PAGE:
Callihan called for the cameras to be shut off while the ring was set for the main event, and Callihan thanked the fans once more for their energy and attendance. He also promised Revolver would be returning in a few months in the hopes that Jeffersonville would become a regular part of their circuit. Two prize packages were then given away to fans – one by raffle, and the other given to the fan who posted the best tweet using the evening’s hashtag #5000candlesinthering. Both fans walked away with Revolver prize packages including T-shirts, stickers, and a copy of every DVD on the sales table.
A Bunkhouse Brawl between MLW’s Mance Warner, Impact’s Zachary Wentz, and the enigmatic Jimmy Jacobs closed the show. As strange as that combination sounds, it was a fantastic way to close out the show with all three men brawling into the crowd and using everything from haystacks to particle board as props. Warner has mega-star written all over him and sounds like a modern version of Steve Austin playing to the crowd, but it was the under-rated Zachary Wentz who took the win.
Manders returned to the ring with a couple of beers to celebrate with Wentz, and Wentz rewarded him with a Stone Cold Stunner. At that point, DJ Eric Montgomery hit Stone Cold’s theme music, and Wentz proceeded to stun everyone from Dave Crist to Madman Fulton to a few fans invited to join the fun.
“Cut the cameras!” Callihan bellowed over the microphone. “This is not part of the video! Vince will sue the hell out of us!”
For what it’s worth, I asked a friend who was backstage what the atmosphere was like in the locker room. I was told it was one of the most energetic locker rooms my friend had ever seen. Everyone working for Revolver loves what they are doing and who they are doing it with. It’s more family than business, and the wrestlers were having as much fun as the fans.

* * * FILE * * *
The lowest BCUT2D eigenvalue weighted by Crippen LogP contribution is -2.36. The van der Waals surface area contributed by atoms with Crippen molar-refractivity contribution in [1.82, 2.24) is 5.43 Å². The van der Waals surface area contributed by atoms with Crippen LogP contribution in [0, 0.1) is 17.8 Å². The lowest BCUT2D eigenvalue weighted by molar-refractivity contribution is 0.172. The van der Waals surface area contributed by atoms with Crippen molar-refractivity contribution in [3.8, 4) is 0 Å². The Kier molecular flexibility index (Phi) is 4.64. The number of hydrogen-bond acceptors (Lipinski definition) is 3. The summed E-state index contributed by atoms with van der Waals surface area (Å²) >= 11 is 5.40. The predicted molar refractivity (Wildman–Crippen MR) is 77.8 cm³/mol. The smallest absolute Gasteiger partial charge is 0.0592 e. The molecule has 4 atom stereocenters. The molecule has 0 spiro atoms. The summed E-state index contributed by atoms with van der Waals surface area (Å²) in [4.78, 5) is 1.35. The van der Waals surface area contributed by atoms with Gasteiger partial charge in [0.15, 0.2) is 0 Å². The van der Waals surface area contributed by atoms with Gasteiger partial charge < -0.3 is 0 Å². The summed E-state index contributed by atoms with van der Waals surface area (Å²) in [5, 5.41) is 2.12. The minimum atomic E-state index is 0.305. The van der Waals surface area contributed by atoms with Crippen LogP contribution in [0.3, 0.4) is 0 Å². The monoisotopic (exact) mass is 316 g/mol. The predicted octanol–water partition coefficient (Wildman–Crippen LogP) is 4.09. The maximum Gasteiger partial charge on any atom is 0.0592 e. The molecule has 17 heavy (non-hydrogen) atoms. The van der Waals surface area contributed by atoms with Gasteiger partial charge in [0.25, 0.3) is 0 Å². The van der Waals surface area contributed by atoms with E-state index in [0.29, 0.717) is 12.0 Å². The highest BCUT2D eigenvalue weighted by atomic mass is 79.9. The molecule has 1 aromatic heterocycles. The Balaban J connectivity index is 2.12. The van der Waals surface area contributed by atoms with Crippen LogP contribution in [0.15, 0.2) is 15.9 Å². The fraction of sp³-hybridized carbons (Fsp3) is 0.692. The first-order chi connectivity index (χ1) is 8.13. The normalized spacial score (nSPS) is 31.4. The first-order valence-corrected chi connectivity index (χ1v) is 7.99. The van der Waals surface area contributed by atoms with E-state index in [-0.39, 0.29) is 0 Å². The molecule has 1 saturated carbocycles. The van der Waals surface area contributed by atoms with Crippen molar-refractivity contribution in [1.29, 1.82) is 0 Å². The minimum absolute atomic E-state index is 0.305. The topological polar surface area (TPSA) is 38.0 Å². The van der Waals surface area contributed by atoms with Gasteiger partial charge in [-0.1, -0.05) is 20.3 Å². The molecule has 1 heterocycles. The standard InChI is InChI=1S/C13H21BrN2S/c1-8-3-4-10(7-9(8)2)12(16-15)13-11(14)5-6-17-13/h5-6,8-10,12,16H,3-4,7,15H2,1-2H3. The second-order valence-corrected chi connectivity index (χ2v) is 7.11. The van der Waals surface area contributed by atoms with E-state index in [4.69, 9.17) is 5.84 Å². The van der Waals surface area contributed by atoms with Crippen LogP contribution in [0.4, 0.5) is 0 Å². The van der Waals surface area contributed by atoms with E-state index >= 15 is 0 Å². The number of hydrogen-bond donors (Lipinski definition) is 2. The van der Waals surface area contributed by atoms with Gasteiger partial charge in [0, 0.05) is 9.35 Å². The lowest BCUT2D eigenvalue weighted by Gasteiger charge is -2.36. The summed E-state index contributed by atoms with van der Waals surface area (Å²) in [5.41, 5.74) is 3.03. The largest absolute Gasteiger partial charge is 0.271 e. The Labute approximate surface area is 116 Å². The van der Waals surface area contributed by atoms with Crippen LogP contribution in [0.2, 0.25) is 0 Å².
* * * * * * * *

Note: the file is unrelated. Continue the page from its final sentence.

Revolver’s home base is Des Moines, Iowa, where my in-laws live. For close to a year, I’d been dropping hints to my wife that I’d like to plan a trip West to visit family that would coincide with Revolver’s schedule. I still want to make that trip, but I was quite delighted Revolver decided to open shop ten minutes from home. This is one of the most energetic and exciting indy federations, and for fans who like the high spots and fluffy “stuff,” this is must-see wrestling. Sami Callihan has a good thing going, providing a showcase and a launching pad for some of the best talent in pro wrestling. It’s a Dayton, Ohio centric roster, and I’ve long believed Dayton is where some of the biggest stars of tomorrow are being made. I can’t wait to see where Revolver and this talented roster of rising stars go next.
You can find more information about The Wrestling Revolver on their website. Be sure to follow their social media links as well.